@ Supply Chain Management


Supply Chain Meets Risk Analysis

In today’s business world, managing the risk that businesses are exposed to on a daily basis is getting the much needed buzz – it’s called supply chain security sometimes and supply chain risk. An article in InformationWeek.com – Supply Chain meets Risk Analysis, highlights one such adoption of risk management techniques for a real world supply chain.

Elena Malykhina is the author of the piece,

Wall Street’s hedging and risk-management techniques now can be applied to help manufacturers optimize capacity and sourcing decisions. Vivecon Corp. last week added two applications to its Supply Chain Risk Management suite: Strategic Component Supply Manager, which quantifies risks and helps manufacturers develop hedges against unpredictable swings in demand, and Tooling and Capacity Manager, which assesses likely demand for a product and monitors market acceptance.

As you can observe in that lead, supply chain security, demand uncertainty (which btw has long been a mainstay of the industrial world) and capacity planning all fall under the purview of supply chain risk – risk management, to be more precise. So is this merely a rehash of a long set of outstanding demands that supply chain practitioners have been looking for a long time.

“We are the poster child for demand uncertainty,” says Chuck VanDam, supply-chain engineering manager at Agilent. “It’s a natural thing for us to be interested in supply-chain risk and flexibility management.”

Who isn’t contending with demand uncertainty these days. Having worked in the semiconductor industry for a few years, I am well aware of the wild swings that companies and foundries operating in this area experience. I also know from first hand experience (though it is now dated being about 5 years old) that companies are rather slow in adjusting to the semiconductor industry cycle and for the most part geared to mass manufacturing. One of the VPs of my firm once remarked during an up-phase that the state of the company was very good with a firm backlog of orders running about 4 months. No prizes for guessing what he said 8 months later!!

Vivecon’s software marks the first time that financial risk analysis has been implemented in the supply chain, says Noha Tohamy, principal analyst of enterprise applications at Forrester Research. The software presents a range of demand scenarios and with each option assigns a probability of risk, then comes up with recommended planning and procurement scenarios based on these options.

To which I must say – you must be kidding me! Has the fellow heard of the burgeoning field of stochastic programming that is gearing to answering precisely these questions? I can believe that the first steps of applying risk management to supply chain risk might be to weight the demand with appropriate probabilities in order to produce to a weighted demand scenario. So what’s so novel about that? Nothing. But is this what financial risk analysis is about?
Perhaps, my intimate knowledge of the semiconductor industry is not that dated at all:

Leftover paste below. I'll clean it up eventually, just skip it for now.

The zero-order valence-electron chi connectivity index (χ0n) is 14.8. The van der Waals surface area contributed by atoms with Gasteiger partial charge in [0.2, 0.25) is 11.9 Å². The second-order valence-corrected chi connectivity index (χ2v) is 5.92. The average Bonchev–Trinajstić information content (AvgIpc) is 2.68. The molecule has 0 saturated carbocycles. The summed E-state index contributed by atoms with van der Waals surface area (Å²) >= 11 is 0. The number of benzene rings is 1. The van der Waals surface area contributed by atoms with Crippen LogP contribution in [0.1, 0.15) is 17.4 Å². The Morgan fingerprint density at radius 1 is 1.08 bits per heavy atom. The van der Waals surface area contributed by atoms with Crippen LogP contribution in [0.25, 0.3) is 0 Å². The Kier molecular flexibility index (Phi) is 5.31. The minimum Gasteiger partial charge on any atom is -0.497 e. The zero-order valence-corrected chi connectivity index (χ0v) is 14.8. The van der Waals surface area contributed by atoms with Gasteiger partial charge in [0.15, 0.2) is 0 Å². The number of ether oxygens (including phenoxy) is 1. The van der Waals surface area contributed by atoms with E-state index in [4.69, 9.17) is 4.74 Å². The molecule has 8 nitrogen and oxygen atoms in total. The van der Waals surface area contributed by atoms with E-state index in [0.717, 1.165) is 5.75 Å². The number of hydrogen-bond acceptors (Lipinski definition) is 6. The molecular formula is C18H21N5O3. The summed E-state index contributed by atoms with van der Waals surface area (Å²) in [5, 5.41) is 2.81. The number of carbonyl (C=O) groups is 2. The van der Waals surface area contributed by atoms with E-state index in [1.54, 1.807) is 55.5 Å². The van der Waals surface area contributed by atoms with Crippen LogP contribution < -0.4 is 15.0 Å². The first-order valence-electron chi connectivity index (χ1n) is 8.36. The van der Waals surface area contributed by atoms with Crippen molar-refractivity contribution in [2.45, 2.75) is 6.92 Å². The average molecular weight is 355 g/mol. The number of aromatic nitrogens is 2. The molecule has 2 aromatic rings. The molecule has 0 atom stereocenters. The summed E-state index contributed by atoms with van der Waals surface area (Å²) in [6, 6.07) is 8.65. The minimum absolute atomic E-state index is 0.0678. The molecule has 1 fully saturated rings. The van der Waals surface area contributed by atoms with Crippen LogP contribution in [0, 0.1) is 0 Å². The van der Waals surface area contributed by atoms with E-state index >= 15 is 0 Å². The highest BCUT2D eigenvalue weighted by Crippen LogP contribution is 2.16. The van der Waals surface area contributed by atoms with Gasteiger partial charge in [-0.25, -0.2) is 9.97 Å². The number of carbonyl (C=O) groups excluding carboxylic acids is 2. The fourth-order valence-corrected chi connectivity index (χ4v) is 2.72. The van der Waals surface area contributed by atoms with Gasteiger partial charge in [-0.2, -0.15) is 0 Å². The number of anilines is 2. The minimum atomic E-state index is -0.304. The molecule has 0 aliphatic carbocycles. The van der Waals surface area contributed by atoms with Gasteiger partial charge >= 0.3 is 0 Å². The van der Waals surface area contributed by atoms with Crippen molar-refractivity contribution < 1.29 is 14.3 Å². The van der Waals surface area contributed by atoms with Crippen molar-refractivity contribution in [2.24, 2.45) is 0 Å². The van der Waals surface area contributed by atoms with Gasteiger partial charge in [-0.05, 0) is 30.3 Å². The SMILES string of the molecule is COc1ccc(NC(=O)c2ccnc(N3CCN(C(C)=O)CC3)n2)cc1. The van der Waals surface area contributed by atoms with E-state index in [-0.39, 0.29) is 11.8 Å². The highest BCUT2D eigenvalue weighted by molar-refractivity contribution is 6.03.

That’s important to Agilent, which a few years ago worked on a 56-week lead time for supplies for its chip- and board-testing hardware. That meant that it had to place orders to suppliers far in advance of actual demand. Not only did the long lead time create problems for getting products to customers on time, resulting in lost revenue and market share, but the company also got clobbered when the downturn in the industry hit, and it was left with inventory carrying costs, VanDam says.

A 56-week lead time? Let me say that again: A 56-week lead time?? You ought to be clobbered regardless of whether the semiconductor industry is in an up-phase or down-phase – you ought to be clobbered when the sun is shining and when the sun is hiding – it doesn’t matter, you ought to be clobbered. I like that song!

With the software, Agilent can analyze a contract that guarantees a certain range of supply against potential demand. Says VanDam, “The software helps us decide how much we should pay for that flexibility.”

Inquiring minds would love to know whether the lead time has changed. Chances are that they haven’t and what’s more I’d even hazard a guess that a little after the implementation of this supply chain risk management software imposed control, they’d start to gravitate upwards. And that is not going to happen even if you adopted supply chain risk management software. I’d make a prediction if I were a betting man that Agilent’s lead time for procurement and inventory carrying costs are about to go up, up and up.

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Category: Supply Chain Management, Supply Chain News


One Response

  1. I have to agree; the use of analytics is not at this point innovation. What would be innovative is if the main decision makers where in fact using the software directly as opposed to receiving direction from highly trained analytics professionals.

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September 2006